According to the Marine Corps, there is a good possibility Michael Burke, Richard Mishuk and Leonard Lewandowski drowned in the Cua Viet River and their remains were carried out to sea. If that is the case, there is virtually no chance each man's remains can ever be recovered and returned to his family, friends and country. However, the area in which the three Americans vanished was not totally secure and there is an equally good possibility that they were captured by local Viet Cong forces and moved immediately to another location. If that is the case, their fate, like that of other Americans who remain unaccounted for in Southeast Asia, could be quite different. Above all else, Michael Burke, Richard Mishuk and Leonard Lewandowski have the right not to be forgotten by the nation for which they gave their lives.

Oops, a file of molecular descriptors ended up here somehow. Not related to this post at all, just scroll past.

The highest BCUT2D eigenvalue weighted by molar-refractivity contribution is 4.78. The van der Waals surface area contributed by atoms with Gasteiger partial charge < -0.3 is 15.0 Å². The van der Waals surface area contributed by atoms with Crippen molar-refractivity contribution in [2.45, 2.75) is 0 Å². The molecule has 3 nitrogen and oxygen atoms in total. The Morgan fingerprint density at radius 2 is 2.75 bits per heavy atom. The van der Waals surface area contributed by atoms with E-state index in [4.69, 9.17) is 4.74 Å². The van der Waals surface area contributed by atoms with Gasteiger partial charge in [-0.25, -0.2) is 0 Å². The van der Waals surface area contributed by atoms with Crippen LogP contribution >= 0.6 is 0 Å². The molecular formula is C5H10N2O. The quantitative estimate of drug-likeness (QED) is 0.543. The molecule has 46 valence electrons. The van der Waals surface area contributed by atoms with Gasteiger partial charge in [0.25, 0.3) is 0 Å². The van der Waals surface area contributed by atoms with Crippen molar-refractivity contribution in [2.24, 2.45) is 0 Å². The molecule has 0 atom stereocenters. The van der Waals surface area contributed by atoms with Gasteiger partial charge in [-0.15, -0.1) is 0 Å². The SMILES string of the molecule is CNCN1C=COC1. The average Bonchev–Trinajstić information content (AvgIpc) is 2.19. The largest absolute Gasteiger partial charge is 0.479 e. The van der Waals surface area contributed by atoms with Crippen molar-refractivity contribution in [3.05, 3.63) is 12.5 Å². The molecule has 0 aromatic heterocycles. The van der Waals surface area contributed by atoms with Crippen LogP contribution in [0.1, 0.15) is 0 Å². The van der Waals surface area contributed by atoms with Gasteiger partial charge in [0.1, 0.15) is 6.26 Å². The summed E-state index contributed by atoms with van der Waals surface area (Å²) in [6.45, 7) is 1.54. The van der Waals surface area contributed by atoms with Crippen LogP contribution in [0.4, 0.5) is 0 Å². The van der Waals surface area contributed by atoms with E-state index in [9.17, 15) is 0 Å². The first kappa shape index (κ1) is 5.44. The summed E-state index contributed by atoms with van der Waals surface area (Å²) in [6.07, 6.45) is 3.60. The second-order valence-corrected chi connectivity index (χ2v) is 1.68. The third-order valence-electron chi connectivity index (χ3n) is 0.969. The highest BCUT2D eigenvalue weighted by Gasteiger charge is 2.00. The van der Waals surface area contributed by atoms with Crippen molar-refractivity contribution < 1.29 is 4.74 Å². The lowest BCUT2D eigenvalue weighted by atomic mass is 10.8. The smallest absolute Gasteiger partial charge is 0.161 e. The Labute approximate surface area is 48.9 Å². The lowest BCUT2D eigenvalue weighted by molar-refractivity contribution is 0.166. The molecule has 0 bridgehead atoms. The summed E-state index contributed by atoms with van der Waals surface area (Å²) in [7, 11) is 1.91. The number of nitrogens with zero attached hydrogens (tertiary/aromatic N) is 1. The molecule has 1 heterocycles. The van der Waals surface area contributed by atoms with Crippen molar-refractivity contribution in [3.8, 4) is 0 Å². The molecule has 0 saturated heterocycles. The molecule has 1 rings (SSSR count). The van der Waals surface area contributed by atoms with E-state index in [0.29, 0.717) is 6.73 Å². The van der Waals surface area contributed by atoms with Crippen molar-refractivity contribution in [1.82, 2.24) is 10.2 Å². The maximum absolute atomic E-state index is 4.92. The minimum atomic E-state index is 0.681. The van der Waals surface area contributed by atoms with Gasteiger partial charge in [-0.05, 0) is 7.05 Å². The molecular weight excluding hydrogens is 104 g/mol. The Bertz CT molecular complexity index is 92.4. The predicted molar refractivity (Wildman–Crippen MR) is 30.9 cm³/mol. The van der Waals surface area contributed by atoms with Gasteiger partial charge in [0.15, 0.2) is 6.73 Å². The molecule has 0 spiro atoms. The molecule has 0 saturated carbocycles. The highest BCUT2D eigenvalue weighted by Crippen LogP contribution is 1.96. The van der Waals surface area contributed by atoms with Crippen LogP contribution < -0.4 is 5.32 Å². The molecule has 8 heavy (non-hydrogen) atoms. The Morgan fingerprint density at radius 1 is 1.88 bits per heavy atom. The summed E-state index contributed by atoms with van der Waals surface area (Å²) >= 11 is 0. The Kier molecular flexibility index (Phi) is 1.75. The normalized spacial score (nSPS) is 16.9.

Since the end of the Vietnam War well over 21,000 reports of American prisoners, missing and otherwise unaccounted for have been received by our government. Many of these reports document LIVE American Prisoners of War remaining captive throughout Southeast Asia TODAY.
American servicemen in Vietnam were called upon to operate in many dangerous circumstances both on and off duty, and they were prepared to be wounded, killed or captured. It probably never occurred to them that they could be abandoned by the country they so proudly served.